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Knight Area - Between Two Steps CD (album) cover

BETWEEN TWO STEPS

Knight Area

 

Neo-Prog

2.96 | 8 ratings

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Aussie-Byrd-Brother
Special Collaborator
Rock Progressivo Italiano Team
3 stars A pleasant little stop-gap disc between albums for Neo Prog band Knight Area, `Between Two Spaces' is comprised of some radio edits, re-recordings made to highlight the addition of a new guitarist and bass player, and unreleased tracks, and it makes for an ideal 5 track introduction for new listeners of this great band. I have quite a lot of time and love for the group, their 2007 album `Under A New Sign' being one of my favourite modern Neo albums, an endlessly melodic near 5 star classic to my ears, with the follow-ups' `Realm of Shadows' and `Nine Paths' also keeping up the high standard. This disc is an inexpensive way to sample the work of the band for newcomers, as well as a pleasing collection of tunes to enjoy as a background listen for everyone else.

With a riff-heavy opening and middle, `Bubble' is a poppy blast that still shows the band playing in the heavier end of Neo Prog without ever being hard enough to be confused for metal. A pleasing chorus, aggressive thick chunky bass and an up-tempo whirling synth solo in the final minute that will have you smiling as soon as it hits! Punchy, direct and catchy, the melody even recalls some of Glass Hammer's more joyous pop moments. `Forever Now' is a dashing call to arms, a frantic rocker overloaded with spiky time-changes and an exhausting variety of schizophrenic instrumental flourishes considering it's barely four minute running time. `This Day' is a soothing AOR ballad highlighted with gentle floating synths and a grand heartfelt extended guitar solo. `Dreamweaver' have been given a crunchier heavy 80's hard rock sound, the synths and bass sounding closer to German proggers Eloy, the vocals now have a glossier makeover and there's some nice tip-toeing suspenseful piano. `Xerenity' is a stirring and uplifting guitar-led instrumental to end the disc on, not unlike some of the more positive Pendragon flights, although at two minutes it's far too short!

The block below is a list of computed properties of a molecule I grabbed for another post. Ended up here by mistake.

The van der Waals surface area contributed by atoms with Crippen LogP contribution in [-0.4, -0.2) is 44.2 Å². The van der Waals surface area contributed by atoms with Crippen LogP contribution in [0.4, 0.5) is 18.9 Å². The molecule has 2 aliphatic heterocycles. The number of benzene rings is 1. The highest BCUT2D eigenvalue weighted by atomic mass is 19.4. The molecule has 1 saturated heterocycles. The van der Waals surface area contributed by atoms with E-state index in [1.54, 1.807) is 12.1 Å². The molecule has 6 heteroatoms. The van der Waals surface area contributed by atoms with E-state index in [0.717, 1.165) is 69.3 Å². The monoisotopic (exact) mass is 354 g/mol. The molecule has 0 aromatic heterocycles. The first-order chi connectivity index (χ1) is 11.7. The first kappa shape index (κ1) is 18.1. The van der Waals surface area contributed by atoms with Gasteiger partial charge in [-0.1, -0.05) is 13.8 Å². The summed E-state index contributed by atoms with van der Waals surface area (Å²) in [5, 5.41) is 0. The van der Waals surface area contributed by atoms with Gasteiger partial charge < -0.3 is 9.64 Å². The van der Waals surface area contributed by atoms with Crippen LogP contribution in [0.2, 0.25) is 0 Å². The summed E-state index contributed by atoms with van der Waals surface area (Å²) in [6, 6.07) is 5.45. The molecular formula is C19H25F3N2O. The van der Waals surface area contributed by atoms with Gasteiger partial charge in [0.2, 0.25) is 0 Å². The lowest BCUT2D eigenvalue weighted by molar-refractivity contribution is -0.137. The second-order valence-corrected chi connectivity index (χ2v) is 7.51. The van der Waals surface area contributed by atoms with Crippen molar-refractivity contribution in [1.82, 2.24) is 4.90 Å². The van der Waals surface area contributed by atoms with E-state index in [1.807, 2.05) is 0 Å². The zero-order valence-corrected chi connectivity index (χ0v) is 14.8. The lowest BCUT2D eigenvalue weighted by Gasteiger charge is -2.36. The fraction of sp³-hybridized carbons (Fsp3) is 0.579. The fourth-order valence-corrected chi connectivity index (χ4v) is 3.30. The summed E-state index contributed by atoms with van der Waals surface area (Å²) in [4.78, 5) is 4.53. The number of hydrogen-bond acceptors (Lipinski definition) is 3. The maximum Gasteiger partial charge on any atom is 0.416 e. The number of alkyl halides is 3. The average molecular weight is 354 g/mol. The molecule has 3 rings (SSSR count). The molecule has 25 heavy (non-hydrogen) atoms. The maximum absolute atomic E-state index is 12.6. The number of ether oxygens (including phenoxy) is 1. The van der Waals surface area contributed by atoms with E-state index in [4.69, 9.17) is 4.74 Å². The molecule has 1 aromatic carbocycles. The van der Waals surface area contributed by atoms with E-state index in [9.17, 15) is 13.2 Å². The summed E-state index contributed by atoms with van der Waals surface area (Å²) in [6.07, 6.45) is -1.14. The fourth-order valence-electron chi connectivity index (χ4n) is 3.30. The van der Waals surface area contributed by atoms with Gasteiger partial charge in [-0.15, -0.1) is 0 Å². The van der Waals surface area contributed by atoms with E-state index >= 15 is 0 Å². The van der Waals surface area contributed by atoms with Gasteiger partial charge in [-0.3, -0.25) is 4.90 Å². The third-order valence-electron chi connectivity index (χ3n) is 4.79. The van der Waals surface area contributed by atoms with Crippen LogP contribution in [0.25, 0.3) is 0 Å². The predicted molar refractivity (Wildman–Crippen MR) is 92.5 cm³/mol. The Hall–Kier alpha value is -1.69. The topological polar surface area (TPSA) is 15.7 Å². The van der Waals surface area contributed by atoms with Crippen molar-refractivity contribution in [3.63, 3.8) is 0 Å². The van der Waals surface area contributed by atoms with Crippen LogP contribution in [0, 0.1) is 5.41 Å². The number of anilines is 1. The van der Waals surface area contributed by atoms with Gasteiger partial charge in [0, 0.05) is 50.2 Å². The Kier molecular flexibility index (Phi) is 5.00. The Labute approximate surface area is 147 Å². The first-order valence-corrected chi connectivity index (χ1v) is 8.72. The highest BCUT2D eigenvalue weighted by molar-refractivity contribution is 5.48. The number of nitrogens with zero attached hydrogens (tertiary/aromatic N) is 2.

Don't worry about the short 23 minute running time of this one, as the Neo genre has numerous small gems with a reduced length that still stand up as nice surprises in their own right - Pendragon's `Fly High Fall Far' and the two Arena releases `Contagious' and `Contagium' instantly come to mind. This great little EP will hopefully encourage listeners will look into any of the wonderful bigger and better proper full-length albums from this great Neo Prog band, and it also promises more exciting work to come from the rejuvenated line up.

Three stars.

Aussie-Byrd-Brother | 3/5 |

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